That is where my thoughts are coming from, and I would love to hear other arguments both for and against this.
    I also agree that we have to be careful of throwing the baby out with the bathwater. Extremes can be found in many treatment areas, I think of SI. Yet, I still value that it as useful even though that is a pretty hot topic when you talk evidence based too.
    I would like to thank you and all of the contributors and hope we can keep this spirited topic alive. In my current research on continuing competency (ther reason for the continuing ed. requirements in most professions), I am finding many more questions than answers and I think the OT community can both benefit and contribute. The pressure continues to mount in providing evidence based treatments and remaining competent at what we know and do.
    Thanks for the space.

  2. Hi Michele,
    Thanks so much for taking the time to comment – what you’ve said here sounds much more like what I end up doing every day!
    There are a couple of things that worry me about ‘recommending’ treatments such as crystals or falun gong – while we might learn a little about them in a 2 hour workshop, we’re not going to have sufficient information to recommend them to anyone, and in my practice I’m not keen on recommending anything that doesn’t have an evidence base. But yes, a workshop will give us a little insight into the approach.

    I still don’t specifically recommend tai chi for people with chronic pain – but I do say that tai chi, pilates, yoga and other gentle stretch-based exercise has some evidence for helping people remain active (actually I’m more likely to say that there is little evidence that any specific exercise is better than another in chronic pain, so find something you like – you’ll probably do it!).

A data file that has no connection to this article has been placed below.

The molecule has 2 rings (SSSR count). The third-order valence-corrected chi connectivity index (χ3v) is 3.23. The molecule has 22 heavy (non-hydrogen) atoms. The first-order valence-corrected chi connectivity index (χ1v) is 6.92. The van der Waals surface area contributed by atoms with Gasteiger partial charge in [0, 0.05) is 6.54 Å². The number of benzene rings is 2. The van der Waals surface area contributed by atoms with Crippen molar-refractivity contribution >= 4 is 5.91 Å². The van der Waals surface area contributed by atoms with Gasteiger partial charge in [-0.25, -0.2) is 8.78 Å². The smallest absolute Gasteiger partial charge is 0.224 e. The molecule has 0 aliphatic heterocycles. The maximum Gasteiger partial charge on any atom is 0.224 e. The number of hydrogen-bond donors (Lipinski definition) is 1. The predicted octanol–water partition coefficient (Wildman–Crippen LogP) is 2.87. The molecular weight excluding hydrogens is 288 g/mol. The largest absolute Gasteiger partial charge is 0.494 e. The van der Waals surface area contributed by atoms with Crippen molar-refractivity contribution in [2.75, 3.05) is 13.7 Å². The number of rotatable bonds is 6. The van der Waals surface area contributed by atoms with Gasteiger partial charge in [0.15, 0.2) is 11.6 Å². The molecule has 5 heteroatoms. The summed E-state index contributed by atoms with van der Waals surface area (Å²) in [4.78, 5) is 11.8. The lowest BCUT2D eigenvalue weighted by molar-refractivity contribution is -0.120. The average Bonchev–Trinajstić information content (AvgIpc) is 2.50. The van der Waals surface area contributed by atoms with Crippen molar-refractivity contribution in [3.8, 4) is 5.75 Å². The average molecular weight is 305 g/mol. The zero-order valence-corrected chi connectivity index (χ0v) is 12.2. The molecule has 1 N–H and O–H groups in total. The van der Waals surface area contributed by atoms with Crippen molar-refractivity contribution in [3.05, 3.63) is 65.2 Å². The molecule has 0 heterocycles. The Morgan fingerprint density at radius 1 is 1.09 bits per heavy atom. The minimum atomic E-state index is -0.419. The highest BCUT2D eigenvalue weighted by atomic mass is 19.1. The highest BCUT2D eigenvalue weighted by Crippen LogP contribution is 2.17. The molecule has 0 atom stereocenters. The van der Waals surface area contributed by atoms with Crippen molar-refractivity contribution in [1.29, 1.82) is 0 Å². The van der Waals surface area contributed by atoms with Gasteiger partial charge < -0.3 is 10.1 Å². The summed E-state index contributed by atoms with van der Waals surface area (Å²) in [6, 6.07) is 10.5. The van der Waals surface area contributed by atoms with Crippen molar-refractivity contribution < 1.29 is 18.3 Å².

I’m more inclined to ask the individual about their beliefs about whatever ‘treatments’ (conventional or not) than rely on a workshop, however, because people vary so widely in why they try a new approach – this has more impact in terms of individualising treatment than knowing in some general sense what Reiki, for example, proposes happens in the course of a session. And to me, in chronic pain management it’s much more important to understand what the person is looking for than what the approach actually advertises that it ‘does’!

    I suppose my concern about attending a seminar or workshop and then providing information is that I don’t want to be the source of information on unconventional approaches. Goodness I have so much to find out about conventional evidence-based treatments that I don’t have much time left over to learn about and/or dispute the proposed benefits or mechanisms in unconventional approaches!

    But anyway, I don’t think we’re all that far apart really – and I do thank you for contributing to this discussion!